The Classic Horror Movie Denis Villeneuve Thinks Is Traumatic

Denis Villeneuve and David Cronenberg have more in common than being Canadian. Both have made films about the trauma and obsession people experience in relation to car crashes ("Maelström" and "Crash," respectively). Both are drawn to projects about people who lose themselves in an abyss of self-destructive obliteration ("Prisoners," and, well, just about any Cronenberg movie). Both have remade well-regarded, 30-year-old science fiction films ("The Fly" and "Blade Runner 2049"). Both have worked with actress Sarah Gadon ("Enemy" and "Cosmopolis").  And, most notably for our purposes, both have made films about buttoned-down professionals who have duplicates ("Enemy" and "Dead Ringers"). 

"Dead Ringers," released in 1988, was based on the 1977 novel "Twins" by Bari Wood and Jack Geasland, which itself was an extremely fictionalized version of the lives of twin gynecologists Stewart and Cyril Marcus. The Marcus brothers had died under mysterious circumstances: In July 1975, they were both found dead in separate New York City apartments at about the same time — presumably of mutual drug overdoses, although the actual cause of their deaths remains inconclusive. In Cronenberg's version of the story, the brothers were renamed Elliot and Beverly Mantle. Both were played by Jeremy Irons in a career-best performance. 

In "Dead Ringers," the Mantles made a habit of switching identities, and both sleep with various women using that subterfuge. Their lascivious practice is challenged by an actress (Geneviève Bujold) who becomes deeply beloved by only one brother. The offset of priorities causes the strange, dark psychological balance between the twins to deteriorate.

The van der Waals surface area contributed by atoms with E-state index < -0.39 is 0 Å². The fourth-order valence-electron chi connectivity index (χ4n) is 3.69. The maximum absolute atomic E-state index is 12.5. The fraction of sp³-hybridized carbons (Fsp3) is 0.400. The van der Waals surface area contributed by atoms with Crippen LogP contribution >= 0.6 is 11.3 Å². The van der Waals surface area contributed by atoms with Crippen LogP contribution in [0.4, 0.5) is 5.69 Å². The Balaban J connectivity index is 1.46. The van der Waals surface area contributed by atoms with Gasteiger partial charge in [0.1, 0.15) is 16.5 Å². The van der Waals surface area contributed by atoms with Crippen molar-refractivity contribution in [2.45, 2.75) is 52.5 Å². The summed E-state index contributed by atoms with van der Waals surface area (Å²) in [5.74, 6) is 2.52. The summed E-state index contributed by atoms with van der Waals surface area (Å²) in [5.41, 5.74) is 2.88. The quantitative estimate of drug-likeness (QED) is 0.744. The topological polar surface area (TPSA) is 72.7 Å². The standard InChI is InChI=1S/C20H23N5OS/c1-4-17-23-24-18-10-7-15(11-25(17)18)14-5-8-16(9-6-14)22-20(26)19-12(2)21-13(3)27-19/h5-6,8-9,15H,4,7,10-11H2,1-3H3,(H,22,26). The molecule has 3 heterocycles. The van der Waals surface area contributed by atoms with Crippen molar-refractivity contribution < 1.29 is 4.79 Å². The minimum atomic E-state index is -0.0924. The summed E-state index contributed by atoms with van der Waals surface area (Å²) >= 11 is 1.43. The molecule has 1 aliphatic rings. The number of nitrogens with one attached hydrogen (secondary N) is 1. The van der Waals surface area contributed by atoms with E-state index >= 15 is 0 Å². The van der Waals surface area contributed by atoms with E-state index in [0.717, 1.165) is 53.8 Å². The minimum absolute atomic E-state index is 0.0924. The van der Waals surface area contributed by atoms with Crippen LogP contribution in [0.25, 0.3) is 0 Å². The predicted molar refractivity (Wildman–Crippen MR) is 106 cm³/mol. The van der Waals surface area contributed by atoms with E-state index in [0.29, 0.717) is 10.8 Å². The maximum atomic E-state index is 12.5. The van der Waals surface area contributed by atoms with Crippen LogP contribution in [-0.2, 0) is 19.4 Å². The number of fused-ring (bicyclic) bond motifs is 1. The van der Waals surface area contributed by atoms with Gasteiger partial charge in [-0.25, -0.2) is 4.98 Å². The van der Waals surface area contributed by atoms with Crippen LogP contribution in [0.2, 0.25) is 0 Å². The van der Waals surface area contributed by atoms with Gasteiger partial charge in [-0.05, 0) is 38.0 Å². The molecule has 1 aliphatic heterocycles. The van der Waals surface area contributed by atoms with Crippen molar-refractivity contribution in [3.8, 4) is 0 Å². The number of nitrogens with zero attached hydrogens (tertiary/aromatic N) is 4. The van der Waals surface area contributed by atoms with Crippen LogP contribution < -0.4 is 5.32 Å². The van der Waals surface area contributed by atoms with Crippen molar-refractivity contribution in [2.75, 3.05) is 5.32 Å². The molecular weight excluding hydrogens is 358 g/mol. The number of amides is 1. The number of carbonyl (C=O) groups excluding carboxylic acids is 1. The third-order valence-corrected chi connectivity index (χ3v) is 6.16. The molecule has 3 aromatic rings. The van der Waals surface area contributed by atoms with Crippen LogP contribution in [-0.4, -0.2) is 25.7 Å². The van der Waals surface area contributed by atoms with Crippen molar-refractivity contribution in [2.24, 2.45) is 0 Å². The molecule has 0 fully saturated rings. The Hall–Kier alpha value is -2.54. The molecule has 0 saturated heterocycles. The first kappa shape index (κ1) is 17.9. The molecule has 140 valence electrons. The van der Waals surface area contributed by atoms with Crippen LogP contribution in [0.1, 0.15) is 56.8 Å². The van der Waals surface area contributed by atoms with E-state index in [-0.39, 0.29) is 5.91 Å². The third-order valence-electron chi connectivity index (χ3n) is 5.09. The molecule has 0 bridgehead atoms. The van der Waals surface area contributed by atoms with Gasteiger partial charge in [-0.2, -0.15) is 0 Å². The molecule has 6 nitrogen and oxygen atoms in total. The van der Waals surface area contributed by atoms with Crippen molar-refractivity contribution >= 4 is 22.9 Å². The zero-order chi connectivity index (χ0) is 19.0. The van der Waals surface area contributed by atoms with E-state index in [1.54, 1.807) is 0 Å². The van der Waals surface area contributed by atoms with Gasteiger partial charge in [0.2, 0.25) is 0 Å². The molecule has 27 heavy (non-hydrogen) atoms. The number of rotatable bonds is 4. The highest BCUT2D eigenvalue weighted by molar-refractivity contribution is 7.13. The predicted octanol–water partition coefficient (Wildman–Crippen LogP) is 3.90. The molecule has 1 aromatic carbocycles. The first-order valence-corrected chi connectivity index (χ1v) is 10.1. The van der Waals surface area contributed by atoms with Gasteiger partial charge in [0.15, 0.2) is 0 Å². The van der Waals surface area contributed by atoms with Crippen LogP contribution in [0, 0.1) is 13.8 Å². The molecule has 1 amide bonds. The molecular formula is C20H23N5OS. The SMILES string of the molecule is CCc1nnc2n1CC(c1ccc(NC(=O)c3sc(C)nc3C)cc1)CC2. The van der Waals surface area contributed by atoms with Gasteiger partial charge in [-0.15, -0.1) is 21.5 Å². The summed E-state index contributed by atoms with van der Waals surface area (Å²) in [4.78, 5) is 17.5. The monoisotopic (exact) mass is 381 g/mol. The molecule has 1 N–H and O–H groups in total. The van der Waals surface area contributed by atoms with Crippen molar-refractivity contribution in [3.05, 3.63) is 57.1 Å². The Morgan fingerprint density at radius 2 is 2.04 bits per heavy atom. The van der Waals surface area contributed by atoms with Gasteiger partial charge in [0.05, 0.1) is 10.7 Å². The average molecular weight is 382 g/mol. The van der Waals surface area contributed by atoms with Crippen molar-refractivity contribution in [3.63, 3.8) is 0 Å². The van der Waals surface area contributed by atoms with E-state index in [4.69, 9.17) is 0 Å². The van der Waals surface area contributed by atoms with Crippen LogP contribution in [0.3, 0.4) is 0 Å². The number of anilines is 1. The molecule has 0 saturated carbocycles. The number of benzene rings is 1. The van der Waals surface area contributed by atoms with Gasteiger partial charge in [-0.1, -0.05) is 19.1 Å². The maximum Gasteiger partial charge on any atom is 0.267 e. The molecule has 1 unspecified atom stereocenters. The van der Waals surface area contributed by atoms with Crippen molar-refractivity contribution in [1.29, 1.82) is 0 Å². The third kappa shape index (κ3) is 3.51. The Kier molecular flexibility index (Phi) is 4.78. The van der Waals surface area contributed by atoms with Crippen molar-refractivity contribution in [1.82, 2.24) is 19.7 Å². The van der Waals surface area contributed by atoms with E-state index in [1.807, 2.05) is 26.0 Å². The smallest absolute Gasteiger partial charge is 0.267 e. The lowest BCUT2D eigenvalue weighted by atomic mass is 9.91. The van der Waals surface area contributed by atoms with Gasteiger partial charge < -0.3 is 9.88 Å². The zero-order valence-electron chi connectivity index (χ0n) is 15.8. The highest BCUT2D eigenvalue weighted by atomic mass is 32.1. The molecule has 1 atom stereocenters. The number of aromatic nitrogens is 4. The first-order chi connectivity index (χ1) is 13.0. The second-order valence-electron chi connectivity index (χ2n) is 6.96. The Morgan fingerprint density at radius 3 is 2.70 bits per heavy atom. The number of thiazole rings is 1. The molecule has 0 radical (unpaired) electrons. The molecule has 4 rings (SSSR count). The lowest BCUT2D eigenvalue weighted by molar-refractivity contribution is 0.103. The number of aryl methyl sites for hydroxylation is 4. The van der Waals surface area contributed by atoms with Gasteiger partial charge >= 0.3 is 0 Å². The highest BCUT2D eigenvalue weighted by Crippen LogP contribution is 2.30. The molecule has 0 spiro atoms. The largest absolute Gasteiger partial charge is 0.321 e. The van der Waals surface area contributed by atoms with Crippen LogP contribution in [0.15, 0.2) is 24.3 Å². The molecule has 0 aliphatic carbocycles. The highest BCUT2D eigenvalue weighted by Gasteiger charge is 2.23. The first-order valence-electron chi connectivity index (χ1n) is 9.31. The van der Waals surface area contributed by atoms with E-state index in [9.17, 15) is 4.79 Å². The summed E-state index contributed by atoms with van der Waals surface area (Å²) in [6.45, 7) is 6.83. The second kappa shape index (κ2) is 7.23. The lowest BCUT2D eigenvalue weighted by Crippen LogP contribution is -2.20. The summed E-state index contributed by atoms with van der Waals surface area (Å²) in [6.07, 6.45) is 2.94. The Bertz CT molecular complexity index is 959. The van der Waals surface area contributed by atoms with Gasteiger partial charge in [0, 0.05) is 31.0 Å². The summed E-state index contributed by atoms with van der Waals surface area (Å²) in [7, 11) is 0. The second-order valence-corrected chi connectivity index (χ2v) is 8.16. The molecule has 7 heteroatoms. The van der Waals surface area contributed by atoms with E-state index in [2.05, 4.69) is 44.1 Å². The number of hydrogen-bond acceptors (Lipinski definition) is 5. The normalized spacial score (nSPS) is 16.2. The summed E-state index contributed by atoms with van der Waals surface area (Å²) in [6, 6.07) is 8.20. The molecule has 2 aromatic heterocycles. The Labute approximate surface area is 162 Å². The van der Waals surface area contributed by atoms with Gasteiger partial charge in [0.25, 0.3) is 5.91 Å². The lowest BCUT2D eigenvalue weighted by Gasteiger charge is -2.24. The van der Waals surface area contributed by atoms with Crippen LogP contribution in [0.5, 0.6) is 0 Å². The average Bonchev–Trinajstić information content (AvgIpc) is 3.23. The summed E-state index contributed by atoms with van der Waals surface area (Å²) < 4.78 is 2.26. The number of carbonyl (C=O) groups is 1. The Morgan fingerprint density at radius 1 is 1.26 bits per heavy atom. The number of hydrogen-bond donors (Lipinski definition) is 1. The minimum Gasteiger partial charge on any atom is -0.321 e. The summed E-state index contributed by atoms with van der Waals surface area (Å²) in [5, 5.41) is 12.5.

Enemy vs. Dead Ringers

When Villeneuve was making "Enemy" in May of 2012, he was conscious of the comparison some might make between "Enemy" and "Dead Ringers." "Enemy" is also about a pair of identical men, although not explicitly brothers. Nevertheless, they become weirdly, psychically intertwined; they have common dreams, for instance. In an interview with Filmmaker Magazine, Villeneuve revealed that, in order to overcome what literary critic Harold Bloom referred to as The Anxiety of Influence, he rewatched "Dead Ringers" several times during production to avoid using any of the dynamics or visual tricks that Cronenberg had laid out in 1988: 

"In some ways, when you're doing a movie [today], it's very tough to make something new. Even when you think you are making something new, you find out later that somebody did it before you. It's very hard, very frustrating. Of course, we watched 'Dead Ringers' again."

And Villeneuve was unnerved throughout the process. Not because he found he was imitating his predecessor, but because "Dead Ringers" is such a terse, emotionally confrontational movie. There's a reason you'll find it in the horror section of your local video store. 

"'Dead Ringers' is one of the most traumatic movies I've seen in my life. 'Dead Ringers' deals with that kind of strange exploration of intimacy as well, but from a different point of view."

Outrunning cliché

Villeneuve was also aware of stories about doppelgängers — indeed, the notion stretches back into most ancient mythologies in human culture. Several authors claim to have met their spouses' doppelgängers, or even their own; Percy Bysshe Shelley told his wife Mary Shelley that he met his own double shortly before his death, as Mary later wrote to a colleague. The doppelgänger story that comes closest to Villeneuve's "Enemy" is arguably Fyodor Dostoyevsky's 1946 novel "The Double," about a twin who represents a person's opposite and who exploits them and takes over their life. (Could that perhaps be a metaphor for the invasive nature of depression?)

Duplicates are such a common story trope that they show up in just about every Saturday morning cartoon at one point or another. ("Shoot him! He's the imposter!") Villeneuve was aware of these traditions, and talked about them in the interview: 

"And there are a lot of double-identity movies that are something of a cliché. What I tried to portray in the movie that I never saw before is the impact of seeing yourself be the bad guy — the strength and the fear of being in contact with yourself."

Denis Villeneuve's next film will be a double as well: The second part of "Dune."